Oh puhleeze.

As my wife is fond of saying to an 8 year old boy that she watches occasionally: "save the drama for your mama". In short, grow UP.

Posted by: Alex511 | March 12, 2010 9:23 PM | Report abuse

"Ultimately, however, Obama will be measured by his bottom line goal: for the United States to have the world’s highest proportion of college graduates by the year 2020"

Numeric goals like this make great politics, but are not really useful. The U.S. college system is very different from the systems of many other countries, where college graduation is simply a formality for anyone who can afford the tuition at a private "university". There are major technical problems with international comparisons of learning outcomes (PISA, for example), but these are still a far better measure of the quality of education than proportion of college graduates.

Posted by: Trev1 | March 12, 2010 10:09 PM | Report abuse

The US is a country where one out of every NINE boys will spend time in prison during their life.

One out of nine.

Given how completely a prison stay ruins your future employability, you'd think America would set a goal to fix this atrocious one-in-nine statistic above all.

It starts with school. And parents.

Posted by: 12008N1 | March 12, 2010 10:51 PM | Report abuse

It would probably help to have more men teaching K-5.

Posted by: maus92 | March 12, 2010 11:07 PM | Report abuse

In the last decade there have been an alarming number of "shooters" who have brought their guns into schools, churches and businesses and hurt and killed innocents. Most of them have been male. This makes me wonder how we are failing our boys. We can guess at some of the pieces -- too much emphasis on competitive sports, violent video games, lack of positive role models -- but are there others? More importantly, why aren't we working to correct these problems? Our boys need us.

Posted by: clairejam | March 12, 2010 11:52 PM | Report abuse

I remember reading about a study a year or two ago that did the following: it took three groups of randomly chosen female students. One was a control group, and they were given a basic math test without any prep from the teachers. Another was given the same test, but only after they were told of achievements made by women. The third was, if I remember correctly, subjected to data that showed women score lower on math tests than men. The control group did better than the third group, and the group that was given the "Yay women!" pep talk did better than both.

My point is this: we always tell boys that they aren't as good at reading and writing as girls. Most likely, they're just as good, or nearly as good (taking into account the possibility of actual biological differences in the brain), but because we present them with low expectations, they feel the need to live down to those low expectations. I'd like to see the above experiment repeated with male students and, say, a reading comprehension test, to see how boys suffer from the same kind of academic gender stereotyping that girls suffer from.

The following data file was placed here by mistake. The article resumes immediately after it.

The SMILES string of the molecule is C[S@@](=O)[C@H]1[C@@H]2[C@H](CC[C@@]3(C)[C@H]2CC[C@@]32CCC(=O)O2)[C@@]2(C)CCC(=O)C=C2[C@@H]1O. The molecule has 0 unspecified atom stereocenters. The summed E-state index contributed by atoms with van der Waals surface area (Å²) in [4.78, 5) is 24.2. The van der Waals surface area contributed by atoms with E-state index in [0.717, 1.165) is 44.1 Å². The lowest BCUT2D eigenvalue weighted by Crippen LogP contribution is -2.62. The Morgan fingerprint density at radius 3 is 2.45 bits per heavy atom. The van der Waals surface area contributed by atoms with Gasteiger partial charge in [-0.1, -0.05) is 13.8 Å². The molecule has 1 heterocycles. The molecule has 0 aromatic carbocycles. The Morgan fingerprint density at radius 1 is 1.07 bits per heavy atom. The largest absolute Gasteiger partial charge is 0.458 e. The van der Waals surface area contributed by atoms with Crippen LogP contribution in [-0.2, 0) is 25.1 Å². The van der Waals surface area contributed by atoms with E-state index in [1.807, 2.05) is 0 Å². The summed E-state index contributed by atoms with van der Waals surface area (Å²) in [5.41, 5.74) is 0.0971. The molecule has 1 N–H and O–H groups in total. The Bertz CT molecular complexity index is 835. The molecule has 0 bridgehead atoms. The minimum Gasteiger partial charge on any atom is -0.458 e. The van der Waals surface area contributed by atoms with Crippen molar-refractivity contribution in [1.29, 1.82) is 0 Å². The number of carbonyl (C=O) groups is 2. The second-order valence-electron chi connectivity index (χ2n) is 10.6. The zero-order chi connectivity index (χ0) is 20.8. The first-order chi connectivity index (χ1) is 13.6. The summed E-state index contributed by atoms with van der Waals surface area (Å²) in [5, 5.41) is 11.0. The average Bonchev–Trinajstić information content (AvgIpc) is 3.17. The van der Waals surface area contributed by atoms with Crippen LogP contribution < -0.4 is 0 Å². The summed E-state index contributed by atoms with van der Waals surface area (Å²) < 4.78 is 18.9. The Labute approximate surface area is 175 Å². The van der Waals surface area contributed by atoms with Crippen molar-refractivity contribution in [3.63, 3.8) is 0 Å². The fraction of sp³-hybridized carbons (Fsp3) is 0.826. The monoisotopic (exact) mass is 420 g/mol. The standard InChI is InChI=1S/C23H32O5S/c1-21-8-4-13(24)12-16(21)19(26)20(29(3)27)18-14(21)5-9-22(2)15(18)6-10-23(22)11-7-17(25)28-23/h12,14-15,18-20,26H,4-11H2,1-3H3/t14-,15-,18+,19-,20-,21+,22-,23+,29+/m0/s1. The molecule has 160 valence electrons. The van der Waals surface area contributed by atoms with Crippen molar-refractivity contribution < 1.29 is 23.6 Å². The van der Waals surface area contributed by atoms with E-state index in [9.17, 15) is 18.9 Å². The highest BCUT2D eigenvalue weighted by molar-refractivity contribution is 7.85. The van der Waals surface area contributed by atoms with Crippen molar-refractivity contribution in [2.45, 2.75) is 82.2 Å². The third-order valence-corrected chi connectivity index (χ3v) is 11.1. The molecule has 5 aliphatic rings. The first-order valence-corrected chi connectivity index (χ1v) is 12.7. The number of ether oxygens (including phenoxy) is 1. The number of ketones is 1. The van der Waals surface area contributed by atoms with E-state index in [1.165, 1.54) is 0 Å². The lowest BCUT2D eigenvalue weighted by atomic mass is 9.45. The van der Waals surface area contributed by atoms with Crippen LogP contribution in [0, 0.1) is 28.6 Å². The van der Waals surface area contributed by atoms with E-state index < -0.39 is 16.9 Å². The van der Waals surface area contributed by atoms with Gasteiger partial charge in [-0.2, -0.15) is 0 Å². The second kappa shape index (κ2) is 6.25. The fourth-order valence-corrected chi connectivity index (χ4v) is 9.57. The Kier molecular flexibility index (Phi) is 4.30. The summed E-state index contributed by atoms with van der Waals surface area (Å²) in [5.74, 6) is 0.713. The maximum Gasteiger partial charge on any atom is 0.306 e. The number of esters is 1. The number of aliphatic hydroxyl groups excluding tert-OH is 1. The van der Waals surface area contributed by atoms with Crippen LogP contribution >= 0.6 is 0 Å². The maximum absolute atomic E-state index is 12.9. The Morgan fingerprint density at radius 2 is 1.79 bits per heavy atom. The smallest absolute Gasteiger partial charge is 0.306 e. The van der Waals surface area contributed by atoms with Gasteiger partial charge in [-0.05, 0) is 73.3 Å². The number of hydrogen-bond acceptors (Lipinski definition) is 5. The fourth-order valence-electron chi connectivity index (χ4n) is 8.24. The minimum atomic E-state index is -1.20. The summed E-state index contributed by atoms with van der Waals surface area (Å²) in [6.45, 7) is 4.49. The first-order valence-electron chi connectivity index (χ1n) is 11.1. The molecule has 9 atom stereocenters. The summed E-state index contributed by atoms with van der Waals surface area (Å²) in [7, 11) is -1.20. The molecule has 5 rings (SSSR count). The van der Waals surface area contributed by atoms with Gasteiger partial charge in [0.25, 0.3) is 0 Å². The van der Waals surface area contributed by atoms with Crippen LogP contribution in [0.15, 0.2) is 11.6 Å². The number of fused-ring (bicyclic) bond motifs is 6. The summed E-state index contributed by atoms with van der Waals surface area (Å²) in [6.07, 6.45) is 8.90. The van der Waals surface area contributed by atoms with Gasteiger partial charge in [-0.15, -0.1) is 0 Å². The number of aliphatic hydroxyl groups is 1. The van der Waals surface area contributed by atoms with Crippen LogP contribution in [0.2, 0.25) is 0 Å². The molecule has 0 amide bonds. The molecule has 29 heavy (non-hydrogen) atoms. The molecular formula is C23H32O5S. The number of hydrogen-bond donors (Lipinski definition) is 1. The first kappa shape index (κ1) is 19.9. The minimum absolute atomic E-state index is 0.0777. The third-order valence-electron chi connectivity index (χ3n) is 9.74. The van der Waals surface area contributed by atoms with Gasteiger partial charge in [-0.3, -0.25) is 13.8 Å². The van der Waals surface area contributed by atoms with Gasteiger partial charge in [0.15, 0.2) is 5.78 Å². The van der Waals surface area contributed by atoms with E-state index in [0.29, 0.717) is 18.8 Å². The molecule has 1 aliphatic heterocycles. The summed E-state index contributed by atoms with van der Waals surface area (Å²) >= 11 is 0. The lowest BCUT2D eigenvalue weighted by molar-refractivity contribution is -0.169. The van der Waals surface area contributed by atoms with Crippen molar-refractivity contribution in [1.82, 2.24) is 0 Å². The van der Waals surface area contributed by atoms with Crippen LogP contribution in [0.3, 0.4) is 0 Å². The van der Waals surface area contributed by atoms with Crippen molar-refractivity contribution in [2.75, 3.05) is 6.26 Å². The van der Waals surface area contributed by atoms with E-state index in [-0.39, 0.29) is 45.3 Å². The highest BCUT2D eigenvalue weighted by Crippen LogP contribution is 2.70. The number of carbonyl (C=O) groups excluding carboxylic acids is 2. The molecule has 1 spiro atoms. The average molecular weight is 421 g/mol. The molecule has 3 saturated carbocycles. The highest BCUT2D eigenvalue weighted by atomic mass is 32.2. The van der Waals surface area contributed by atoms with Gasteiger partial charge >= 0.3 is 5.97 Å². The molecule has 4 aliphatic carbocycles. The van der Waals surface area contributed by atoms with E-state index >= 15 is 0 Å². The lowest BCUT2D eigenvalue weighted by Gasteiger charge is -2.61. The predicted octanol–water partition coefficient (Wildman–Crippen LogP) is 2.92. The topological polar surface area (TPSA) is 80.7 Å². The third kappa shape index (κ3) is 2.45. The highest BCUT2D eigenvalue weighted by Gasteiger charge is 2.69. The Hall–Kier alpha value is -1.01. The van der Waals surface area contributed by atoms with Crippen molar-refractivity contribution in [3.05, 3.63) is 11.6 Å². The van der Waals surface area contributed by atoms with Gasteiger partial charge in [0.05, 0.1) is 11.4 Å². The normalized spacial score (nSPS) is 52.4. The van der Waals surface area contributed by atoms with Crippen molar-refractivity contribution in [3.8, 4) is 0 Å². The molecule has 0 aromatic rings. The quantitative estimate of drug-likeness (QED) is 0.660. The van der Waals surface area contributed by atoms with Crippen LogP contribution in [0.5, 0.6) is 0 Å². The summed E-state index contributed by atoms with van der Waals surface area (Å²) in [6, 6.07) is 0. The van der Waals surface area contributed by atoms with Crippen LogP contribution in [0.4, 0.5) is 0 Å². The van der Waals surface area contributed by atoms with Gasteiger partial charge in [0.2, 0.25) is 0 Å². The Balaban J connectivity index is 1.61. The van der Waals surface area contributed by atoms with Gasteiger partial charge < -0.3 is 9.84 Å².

Posted by: dkp01 | March 13, 2010 12:59 AM | Report abuse

The problem is and always has been government. There must be no role for government in education at any level. I'm continually amazed and disturbed by the monumental ignorance of people I know who think our public schools are great.

Posted by: Bearbank | March 13, 2010 7:08 AM | Report abuse

Well, Bearbank, that's incredibly stupid. Without government, there would be no public education as we know it. Public schools are paid for by the government.

Posted by: JoStalin | March 13, 2010 8:07 AM | Report abuse

I am male. I have a PhD from an ivy. But I also failed first grade. It is really hard to catch up folks. It takes years.

Posted by: funfun881 | March 13, 2010 9:04 AM | Report abuse

It is absurd to suggest that the reason that the Obama administration has not specifically addressed the "gender gap" in its education policies is due to the fact that so many more women voted for Obama than men. Come on.....men have children too! And many women, including me, have children of both sexes and care equally about their academic successes. Don't let nonsense claims of presidential bias cloud the legitimate concern of boys' academic difficulties.

Posted by: JoanJohnson1 | March 13, 2010 9:46 AM | Report abuse

Also, to the commenter who complained that Affirmative Action was to blame.........Affirmative Action actually favors young men in the collge admissions process. Since young men have become the minority in college applications and college attendance, colleges have worked hard to favor them in admittance to "get their numbers up." So don't beat up Affirmative Action for this one.

Posted by: JoanJohnson1 | March 13, 2010 9:48 AM | Report abuse

Note that the author did not share the demographics of her studies. That is because her opposition is correct. White boys are NOT falling behind. It is African American and Latino boys who experience the gap. Every credible study makes this clear. The author should be ashamed of herself.

Posted by: 12345leavemealone | March 13, 2010 9:51 AM | Report abuse